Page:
Monday, June 11, 2007

C'est vraiment matin en France

Well - the French parliamentary elections have made it certain: it really is morning in France. The Gaullist era is over, and France is becoming a normal country.

The French National Assembly has 577 seats, and Sarkozy's party won over 400 of them. After next Sunday's runoff, his party will alone control more than 440 seats. Apparently Sarkozy captured almost all of the support that had gone to the centrist party of Bayrou. The Socialists will hang on with about 120 seats, but the far left was virtually wiped out. It's a landslide victory of the type enjoyed by Thatcher early in her government's rule or like Blair in 1997.

Here are summaries in English and in French. Even if you can't read French, you can enjoy the cool interface, with its interactive maps of the French départements.

All of the chatter in the US media in the next week will be about how this means that France is trending "rightward" like Germany - and of course, the media chatter will be clotted with half-truths and clichés, like Sarkozy as "neo-Bush" or some such nonsense. And there is "right," and then there's "right." First, the cryptofascist far right in France was crushed along with the far left. That's a good sign for France's political culture, which has been blighted with significant extremist parties for much longer than other Western countries - all representing curious and antiquated political conflicts from the 1930s and 40s or, in some cases, even farther back, to the age of Dreyfus and the Paris Commune.

But the real significance of Sarkozy is this. His victory, at the head of the Gaullist center-right party (Rally for the Republic) that saved France after it was liberated in 1944, means the end of France's perverse thumb-in-the-eye attitude towards the US and the rest of Europe. Unlike in many countries, such attitudes and policies were representative, not so much of the left, but of the nationalist right. De Gaulle did serious damage to NATO, the EU, and his country's standing by pursuing these policies from 1965 on - including his Arabist leanings, which contrary to legend, began before the Six-Day War and resulted not from that conflict, but withdrawal from Algeria. De Gaulle also undermined the democratic left (the Socialists) by cultivating the Communists and relations with Moscow. (In fact, the Socialists under Mittérand in the 1980s were more pro-American, pro-Israel, anti-Soviet, and "Atlanticist" than the Gaullists.) Finally, he allowed another type of political extremist to flourish by never being honest about what had really happened in France during the years of Vichy and German occupation (1940-44). Instead, until the 1990s, the issue was covered over with a Casablanca-type sentimentality. This perversity lingered on during the reign of Chirac, with France becoming more and more socially and economically like the rest of the West, but remaining politically out of step, as if caught in a time warp and pursuing the fantasy of still being a world power.*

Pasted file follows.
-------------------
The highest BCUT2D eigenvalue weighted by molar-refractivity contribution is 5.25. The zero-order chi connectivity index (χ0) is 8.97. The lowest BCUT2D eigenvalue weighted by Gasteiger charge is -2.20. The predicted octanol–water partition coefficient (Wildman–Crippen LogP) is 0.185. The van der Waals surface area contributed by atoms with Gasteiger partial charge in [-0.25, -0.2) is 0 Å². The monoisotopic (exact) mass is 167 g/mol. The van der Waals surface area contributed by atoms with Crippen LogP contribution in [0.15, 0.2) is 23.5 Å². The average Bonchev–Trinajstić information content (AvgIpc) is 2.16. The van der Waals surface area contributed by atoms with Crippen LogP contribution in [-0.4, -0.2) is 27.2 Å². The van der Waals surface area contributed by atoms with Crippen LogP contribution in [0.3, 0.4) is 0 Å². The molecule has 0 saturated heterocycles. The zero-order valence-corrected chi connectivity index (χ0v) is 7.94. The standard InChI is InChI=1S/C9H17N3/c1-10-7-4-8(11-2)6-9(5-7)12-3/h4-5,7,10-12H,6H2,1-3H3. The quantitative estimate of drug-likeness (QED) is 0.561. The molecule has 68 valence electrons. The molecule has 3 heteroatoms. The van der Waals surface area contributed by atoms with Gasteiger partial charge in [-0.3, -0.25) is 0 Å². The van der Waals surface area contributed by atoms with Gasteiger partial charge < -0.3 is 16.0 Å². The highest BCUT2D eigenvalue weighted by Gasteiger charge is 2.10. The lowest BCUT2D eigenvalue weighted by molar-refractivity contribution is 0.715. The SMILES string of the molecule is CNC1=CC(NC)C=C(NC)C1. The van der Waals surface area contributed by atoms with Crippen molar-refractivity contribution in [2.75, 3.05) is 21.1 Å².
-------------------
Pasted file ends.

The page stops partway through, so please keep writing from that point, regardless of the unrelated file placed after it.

In more immediate practical terms, Sarkozy's victory has another significance. This blog has mentioned it several times: one of Europe's main problems is that 1970s never ended there. The British and Irish in the 1980s and the Dutch and Nordics in the 1990s at least pursued successful economic reform, whatever their other problems. The core EU countries (France, Germany, and Italy) haven't even reached that point. Recognition of their problems and the formation of a successful political coalition to cope with them is imperative. At least a start has been made in Germany with Angela Merkel, although little progress has happened there - same in Italy. But with a political earthquake next door in France - the home of continental Europe's fatal romance with the all-powerful state - maybe things will head off in a truly different direction in the coming years.
* But let's not be too hard on the old man: probably no one else could have saved France after the catastrophe of 1914-18 and humiliation of 1940. De Gaulle was proud and vain, getting extraordinary concessions from Roosevelt and Churchill to shore up his nation's wounded ego, like giving France a permanent seat on the UN Security Council - a concession unwarranted in 1945 and even more so today. Churchill once referred to De Gaulle as a "female llama surprised in her bath" - but never doubted for a second the necessity of supporting him.

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